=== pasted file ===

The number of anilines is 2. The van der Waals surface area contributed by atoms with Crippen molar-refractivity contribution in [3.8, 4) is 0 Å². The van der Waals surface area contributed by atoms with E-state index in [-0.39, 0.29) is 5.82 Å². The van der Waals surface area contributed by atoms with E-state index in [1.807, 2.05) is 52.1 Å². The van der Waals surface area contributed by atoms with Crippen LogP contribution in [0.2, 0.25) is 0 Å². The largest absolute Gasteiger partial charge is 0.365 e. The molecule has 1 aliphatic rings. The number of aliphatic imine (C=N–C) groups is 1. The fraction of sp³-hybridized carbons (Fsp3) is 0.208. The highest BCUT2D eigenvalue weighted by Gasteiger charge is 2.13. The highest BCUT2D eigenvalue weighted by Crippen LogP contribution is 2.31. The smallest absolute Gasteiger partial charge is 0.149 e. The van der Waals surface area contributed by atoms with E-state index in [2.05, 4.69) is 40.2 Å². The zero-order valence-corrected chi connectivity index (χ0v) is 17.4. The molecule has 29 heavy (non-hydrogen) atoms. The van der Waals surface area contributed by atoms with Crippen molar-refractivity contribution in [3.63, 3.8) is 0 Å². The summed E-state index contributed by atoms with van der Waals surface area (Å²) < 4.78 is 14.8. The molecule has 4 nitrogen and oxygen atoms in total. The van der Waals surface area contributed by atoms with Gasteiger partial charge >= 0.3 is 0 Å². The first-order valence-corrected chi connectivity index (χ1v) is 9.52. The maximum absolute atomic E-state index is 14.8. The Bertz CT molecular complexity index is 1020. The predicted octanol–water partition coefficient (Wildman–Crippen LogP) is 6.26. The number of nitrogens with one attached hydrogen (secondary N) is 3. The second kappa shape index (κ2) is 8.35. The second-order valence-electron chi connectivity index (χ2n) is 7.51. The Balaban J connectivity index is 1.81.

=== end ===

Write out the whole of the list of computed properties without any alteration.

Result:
The number of anilines is 2. The van der Waals surface area contributed by atoms with Crippen molar-refractivity contribution in [3.8, 4) is 0 Å². The van der Waals surface area contributed by atoms with E-state index in [-0.39, 0.29) is 5.82 Å². The van der Waals surface area contributed by atoms with E-state index in [1.807, 2.05) is 52.1 Å². The van der Waals surface area contributed by atoms with Crippen LogP contribution in [0.2, 0.25) is 0 Å². The largest absolute Gasteiger partial charge is 0.365 e. The molecule has 1 aliphatic rings. The number of aliphatic imine (C=N–C) groups is 1. The fraction of sp³-hybridized carbons (Fsp3) is 0.208. The highest BCUT2D eigenvalue weighted by Gasteiger charge is 2.13. The highest BCUT2D eigenvalue weighted by Crippen LogP contribution is 2.31. The smallest absolute Gasteiger partial charge is 0.149 e. The van der Waals surface area contributed by atoms with E-state index in [2.05, 4.69) is 40.2 Å². The zero-order valence-corrected chi connectivity index (χ0v) is 17.4. The molecule has 29 heavy (non-hydrogen) atoms. The van der Waals surface area contributed by atoms with Crippen molar-refractivity contribution in [3.63, 3.8) is 0 Å². The summed E-state index contributed by atoms with van der Waals surface area (Å²) < 4.78 is 14.8. The molecule has 4 nitrogen and oxygen atoms in total. The van der Waals surface area contributed by atoms with Gasteiger partial charge >= 0.3 is 0 Å². The first-order valence-corrected chi connectivity index (χ1v) is 9.52. The maximum absolute atomic E-state index is 14.8. The Bertz CT molecular complexity index is 1020. The predicted octanol–water partition coefficient (Wildman–Crippen LogP) is 6.26. The number of nitrogens with one attached hydrogen (secondary N) is 3. The second kappa shape index (κ2) is 8.35. The second-order valence-electron chi connectivity index (χ2n) is 7.51. The Balaban J connectivity index is 1.81.